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Feds Followed Proper Protocol in KPMG Case: Justice Dept.

Paul McNulty, deputy attorney general at the U.S. Department of Justice, joined "Power Lunch" to address controversial issues raised after U.S. District Judge Lewis A. Kaplan dismissed charges Monday against 13 former KPMG employees.

One of the issues raised during the case was whether companies paid defendants' attorney charges. This policy, McNulty said, was changed in December, and the Justice Department no longer questions who pays the fees.

Companies, and not just individuals, commit crimes, said McNulty. He added, therefore, that CEOs and presidents of companies are under scrutiny.

"We want to make sure that we don't just focus on lower-level people," McNulty said. "We encourage our prosecutors to focus on the leadership of a company, because that's where you are going to see the moral tone set, and where integrity begins."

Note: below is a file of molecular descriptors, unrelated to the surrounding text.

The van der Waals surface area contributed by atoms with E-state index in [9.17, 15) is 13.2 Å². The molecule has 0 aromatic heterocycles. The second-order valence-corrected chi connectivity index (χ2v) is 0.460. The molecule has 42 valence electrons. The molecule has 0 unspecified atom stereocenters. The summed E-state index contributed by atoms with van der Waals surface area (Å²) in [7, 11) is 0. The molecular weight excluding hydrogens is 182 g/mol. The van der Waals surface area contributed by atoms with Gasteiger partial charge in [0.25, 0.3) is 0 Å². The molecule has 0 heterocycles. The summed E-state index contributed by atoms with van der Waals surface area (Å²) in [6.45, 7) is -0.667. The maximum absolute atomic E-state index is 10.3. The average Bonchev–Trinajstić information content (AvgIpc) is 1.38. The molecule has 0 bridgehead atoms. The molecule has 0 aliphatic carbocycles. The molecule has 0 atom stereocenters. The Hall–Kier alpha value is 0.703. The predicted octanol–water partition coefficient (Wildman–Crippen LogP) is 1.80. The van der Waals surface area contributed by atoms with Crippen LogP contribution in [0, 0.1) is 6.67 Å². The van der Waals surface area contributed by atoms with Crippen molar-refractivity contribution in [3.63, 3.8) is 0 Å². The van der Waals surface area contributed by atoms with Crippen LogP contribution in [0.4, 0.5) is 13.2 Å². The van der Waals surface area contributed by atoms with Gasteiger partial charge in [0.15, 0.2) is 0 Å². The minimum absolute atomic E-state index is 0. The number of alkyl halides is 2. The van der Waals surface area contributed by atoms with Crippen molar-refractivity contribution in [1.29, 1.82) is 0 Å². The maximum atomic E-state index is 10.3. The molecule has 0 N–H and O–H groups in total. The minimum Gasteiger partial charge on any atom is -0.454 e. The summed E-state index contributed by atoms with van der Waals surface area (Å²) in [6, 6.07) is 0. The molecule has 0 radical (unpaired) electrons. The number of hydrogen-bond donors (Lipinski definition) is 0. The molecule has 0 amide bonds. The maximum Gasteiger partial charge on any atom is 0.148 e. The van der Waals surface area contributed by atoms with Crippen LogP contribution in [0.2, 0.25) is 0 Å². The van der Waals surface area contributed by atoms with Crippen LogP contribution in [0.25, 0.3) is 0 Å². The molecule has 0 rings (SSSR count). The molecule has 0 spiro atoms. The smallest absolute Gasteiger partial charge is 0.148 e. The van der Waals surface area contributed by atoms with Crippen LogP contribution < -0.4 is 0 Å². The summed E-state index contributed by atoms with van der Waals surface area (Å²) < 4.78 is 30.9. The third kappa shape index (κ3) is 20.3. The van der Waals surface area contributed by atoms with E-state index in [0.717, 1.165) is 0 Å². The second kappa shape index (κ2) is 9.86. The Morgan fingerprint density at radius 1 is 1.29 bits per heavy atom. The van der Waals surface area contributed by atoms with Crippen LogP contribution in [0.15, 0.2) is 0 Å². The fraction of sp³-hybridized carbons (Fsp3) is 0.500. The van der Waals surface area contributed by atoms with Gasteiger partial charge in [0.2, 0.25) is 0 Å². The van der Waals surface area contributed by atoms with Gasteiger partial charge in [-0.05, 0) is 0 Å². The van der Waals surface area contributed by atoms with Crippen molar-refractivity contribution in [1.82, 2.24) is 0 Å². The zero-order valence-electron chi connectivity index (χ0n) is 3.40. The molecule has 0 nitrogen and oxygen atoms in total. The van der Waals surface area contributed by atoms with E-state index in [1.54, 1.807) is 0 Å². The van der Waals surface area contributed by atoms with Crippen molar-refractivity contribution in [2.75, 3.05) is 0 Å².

Whether the executive action under investigation involves looting the company or just filing questionable information, corporate leaders could be in violation of the law, he said.

At any rate, McNulty said fewer acts of fraud are taking place, as "integrity has really picked up, corporate governance has changed and shareholders have a much bigger voice."

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  • Sue Herera is a founding member of CNBC, helping to launch the network in 1989. She is co-anchor of "Power Lunch."

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